Ticks Cause Allergy to Red Meat

Ticks are a pest control nightmare. Not only do they carry diseases such as Lyme Disease and Rocky Mountain Spotted Fever but they are also thought to be the root cause of Multiple Sclerosis. There are dozens of species living throughout the United States and scientists have now discovered yet another reason to fear ticks.

Bites from the Lone Star tick can cause an allergy to red meat.

According to researchers in Nashville at a prestigious Asthma and Allergy Clinic at Vanderbilt University, there are several cases each week reported of sudden onset of allergic reactions to red meat caused by tick bites. Imagine you’re a happy beef eater and after receiving a tick bite you now cannot tolerate red meat. How does this happen?

Alpha-Galactose, commonly referred to as alpha-gal is a sugar contained in red meat. If there is an allergy to alpha-gal, a victim’s body will create alpha-gal antibodies and these numbers can soar up to 20 times normal antibody levels. The allergic reaction to this sugar occurs between 4 – 8 hours after eating red meat. Reactions vary from patient to patient and can range from diarrhea and nausea/vomiting all the way through hives and difficulty breathing. Severe reactions include anaphylactic shock and even death. This is not something to take lightly!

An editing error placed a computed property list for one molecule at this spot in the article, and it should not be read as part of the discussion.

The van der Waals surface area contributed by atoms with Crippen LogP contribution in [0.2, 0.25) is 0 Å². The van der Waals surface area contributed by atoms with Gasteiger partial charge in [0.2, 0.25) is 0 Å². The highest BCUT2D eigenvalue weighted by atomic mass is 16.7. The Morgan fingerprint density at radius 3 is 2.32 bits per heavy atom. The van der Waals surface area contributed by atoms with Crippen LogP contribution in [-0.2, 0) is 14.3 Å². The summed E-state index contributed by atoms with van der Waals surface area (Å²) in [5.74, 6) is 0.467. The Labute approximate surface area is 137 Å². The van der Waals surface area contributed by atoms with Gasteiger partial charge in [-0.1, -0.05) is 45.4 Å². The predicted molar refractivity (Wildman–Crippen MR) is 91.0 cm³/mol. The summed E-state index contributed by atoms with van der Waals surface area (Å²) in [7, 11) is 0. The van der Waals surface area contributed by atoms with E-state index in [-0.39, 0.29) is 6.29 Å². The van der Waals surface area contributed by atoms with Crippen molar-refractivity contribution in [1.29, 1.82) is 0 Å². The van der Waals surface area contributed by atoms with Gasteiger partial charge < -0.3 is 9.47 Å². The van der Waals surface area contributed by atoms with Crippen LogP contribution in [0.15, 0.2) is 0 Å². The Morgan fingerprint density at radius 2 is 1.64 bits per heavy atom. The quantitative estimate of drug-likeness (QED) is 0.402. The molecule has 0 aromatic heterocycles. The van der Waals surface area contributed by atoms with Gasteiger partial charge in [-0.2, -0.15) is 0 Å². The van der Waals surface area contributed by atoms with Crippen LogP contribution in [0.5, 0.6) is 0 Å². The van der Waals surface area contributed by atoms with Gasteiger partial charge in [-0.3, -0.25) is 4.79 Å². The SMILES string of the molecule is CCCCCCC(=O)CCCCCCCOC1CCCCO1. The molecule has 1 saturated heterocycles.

When the allergy to this sugar is activated, the antibody count to this sugar can soar up to 20 times the normal level. The severity of reactions is in direct proportion to the spike in antibody count.

What are the details on Lone Star ticks? They live throughout the southeastern United States and have been found from Texas to Maine. Their numbers have steadily grown throughout the last 20 – 30 years along with increases in other tick species. Like other ticks, they prefer wooded areas dotted with large trees and dense under growth. The females have a distinct white star on their back which differs from other tick species. If there is any consolation in this situation, it is that the Lone Star Tick is not a known carrier of Lyme Disease.

To avoid bites from the Lone Star tick, it is advised that long sleeves and pants legs be worn when venturing into wooded areas. After exiting a forested area, do a detailed search on your entire body for ticks. They will feed on humans and domestic animals in all life stages of larva, nymph and adult and can be very aggressive feeders.

So what is the solution? Safe, green and eco-friendly tick repellents. Many websites list DEET or permethrin based products but these synthetic solutions are not safe and have been losing effectiveness. It is best to use proven, natural products which you should apply liberally and frequently if exposed to tick habitats.